Can Fall Risk Screening and Fall Prevention Advice in Hospital Settings Motivate Older Adult Patients to Take Action to Reduce Fall Risk?

Lotte M. Barmentloo, Vicki Erasmus, Branko F. Olij, Juanita A. Haagsma, Johan P. Mackenbach, Christian Oudshoorn, Stephanie C. E. Schuit, Nathalie van der Velde, Suzanne Polinder

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Objective: We investigated whether an in-hospital intervention consisting of fall risk screening and tailored advice could prompt patients to take preventive action. Method: Patients (≥70) attending the emergency department and nephrology outpatient clinic in a Dutch hospital were screened. Patients at high risk received tailored advice based on their individual risk factors. Three months after screening, preventive steps taken by patients were surveyed. Results: Two hundred sixteen patients were screened. Of the 83 patients completing a 3-month follow-up, 51.8% took action; among patients who received tailored advice (n = 20), 70% took action. Patients most often adhered to advice on improving muscle strength and undergoing vision checkups (20%). Tailored advice and a reported low quality of life were associated with consulting a health care provider. Discussion: Patients at risk in these settings are inclined to take action after screening. However, they do not always adhere to the tailored prevention advice.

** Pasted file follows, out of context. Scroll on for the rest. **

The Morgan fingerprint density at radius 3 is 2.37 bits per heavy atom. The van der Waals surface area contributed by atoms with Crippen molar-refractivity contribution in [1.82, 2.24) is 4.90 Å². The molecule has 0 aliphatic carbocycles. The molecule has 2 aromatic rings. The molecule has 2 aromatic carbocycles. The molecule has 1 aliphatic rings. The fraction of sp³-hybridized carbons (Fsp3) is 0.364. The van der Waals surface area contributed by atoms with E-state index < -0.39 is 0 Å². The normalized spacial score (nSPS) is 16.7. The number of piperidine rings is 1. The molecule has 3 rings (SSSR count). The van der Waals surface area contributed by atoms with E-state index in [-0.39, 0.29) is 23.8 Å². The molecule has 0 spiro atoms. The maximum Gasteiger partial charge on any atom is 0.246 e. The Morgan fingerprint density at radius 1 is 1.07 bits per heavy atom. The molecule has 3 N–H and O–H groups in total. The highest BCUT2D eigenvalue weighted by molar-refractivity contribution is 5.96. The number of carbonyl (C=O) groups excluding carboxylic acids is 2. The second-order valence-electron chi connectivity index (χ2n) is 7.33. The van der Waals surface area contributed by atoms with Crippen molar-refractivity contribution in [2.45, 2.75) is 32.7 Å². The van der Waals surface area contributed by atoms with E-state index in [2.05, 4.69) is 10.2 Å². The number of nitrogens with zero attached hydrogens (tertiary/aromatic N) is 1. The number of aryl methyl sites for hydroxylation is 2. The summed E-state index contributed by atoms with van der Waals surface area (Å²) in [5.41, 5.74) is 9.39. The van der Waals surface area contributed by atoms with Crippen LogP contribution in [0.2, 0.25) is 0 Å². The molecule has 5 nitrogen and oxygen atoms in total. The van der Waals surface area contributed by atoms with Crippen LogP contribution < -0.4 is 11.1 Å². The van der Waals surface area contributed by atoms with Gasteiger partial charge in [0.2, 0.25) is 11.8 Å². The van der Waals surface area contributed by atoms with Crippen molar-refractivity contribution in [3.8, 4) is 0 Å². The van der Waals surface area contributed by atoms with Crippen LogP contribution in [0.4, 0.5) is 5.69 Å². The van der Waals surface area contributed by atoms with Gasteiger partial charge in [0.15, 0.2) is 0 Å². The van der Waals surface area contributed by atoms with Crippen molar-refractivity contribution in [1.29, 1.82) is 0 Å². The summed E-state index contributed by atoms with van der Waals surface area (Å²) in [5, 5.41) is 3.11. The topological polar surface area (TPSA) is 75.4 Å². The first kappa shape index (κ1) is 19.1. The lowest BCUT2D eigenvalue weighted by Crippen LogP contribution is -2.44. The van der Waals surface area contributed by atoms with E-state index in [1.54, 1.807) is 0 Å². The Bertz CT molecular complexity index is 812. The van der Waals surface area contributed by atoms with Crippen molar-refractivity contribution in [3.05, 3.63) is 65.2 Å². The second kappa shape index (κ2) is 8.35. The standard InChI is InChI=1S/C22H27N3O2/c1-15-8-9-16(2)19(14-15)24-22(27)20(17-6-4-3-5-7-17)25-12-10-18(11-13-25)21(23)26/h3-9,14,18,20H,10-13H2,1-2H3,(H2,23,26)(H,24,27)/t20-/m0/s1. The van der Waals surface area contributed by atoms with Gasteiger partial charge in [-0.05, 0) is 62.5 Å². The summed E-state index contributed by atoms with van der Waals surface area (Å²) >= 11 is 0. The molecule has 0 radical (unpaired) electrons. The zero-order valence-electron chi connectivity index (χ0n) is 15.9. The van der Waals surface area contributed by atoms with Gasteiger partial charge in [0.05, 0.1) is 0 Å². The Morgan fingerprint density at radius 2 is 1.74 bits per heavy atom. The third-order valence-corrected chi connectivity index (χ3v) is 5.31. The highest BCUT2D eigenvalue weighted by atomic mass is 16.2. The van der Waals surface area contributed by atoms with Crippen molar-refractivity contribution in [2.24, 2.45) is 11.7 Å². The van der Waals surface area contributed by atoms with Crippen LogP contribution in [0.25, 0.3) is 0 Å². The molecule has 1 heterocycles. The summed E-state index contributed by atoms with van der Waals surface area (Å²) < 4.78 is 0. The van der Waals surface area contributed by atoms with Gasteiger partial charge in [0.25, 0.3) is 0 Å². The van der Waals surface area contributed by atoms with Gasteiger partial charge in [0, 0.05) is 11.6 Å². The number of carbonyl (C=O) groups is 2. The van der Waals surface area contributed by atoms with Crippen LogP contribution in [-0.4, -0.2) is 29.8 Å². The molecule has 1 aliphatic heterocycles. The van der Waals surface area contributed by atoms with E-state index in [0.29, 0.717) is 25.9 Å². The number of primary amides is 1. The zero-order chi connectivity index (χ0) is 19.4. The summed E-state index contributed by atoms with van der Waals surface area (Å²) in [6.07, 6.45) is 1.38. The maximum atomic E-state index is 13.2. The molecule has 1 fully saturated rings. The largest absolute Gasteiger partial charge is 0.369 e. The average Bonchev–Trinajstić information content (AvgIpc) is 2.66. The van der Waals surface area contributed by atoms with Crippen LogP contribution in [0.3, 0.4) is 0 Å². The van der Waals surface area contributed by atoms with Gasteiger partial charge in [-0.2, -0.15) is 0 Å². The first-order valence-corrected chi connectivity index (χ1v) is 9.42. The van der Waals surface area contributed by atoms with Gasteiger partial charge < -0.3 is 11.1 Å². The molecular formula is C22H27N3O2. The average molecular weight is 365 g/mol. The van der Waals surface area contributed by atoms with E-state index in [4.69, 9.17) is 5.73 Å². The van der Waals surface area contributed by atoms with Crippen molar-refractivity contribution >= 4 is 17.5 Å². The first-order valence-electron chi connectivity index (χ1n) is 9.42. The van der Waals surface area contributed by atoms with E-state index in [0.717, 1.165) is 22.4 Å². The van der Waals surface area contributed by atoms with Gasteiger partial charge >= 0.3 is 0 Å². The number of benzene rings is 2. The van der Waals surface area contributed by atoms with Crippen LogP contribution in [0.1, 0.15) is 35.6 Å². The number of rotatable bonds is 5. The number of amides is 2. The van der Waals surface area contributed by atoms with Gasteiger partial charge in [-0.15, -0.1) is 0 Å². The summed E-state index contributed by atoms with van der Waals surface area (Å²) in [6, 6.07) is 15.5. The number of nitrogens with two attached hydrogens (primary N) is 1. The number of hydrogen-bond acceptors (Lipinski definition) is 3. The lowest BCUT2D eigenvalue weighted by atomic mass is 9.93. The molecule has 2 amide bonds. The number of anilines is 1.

Original languageEnglish
JournalJournal of Applied Gerontology
Early online date2021
Publication statusE-pub ahead of print - 2021


  • accidental falls
  • aged
  • diagnosis
  • hospitals
  • prevention and control

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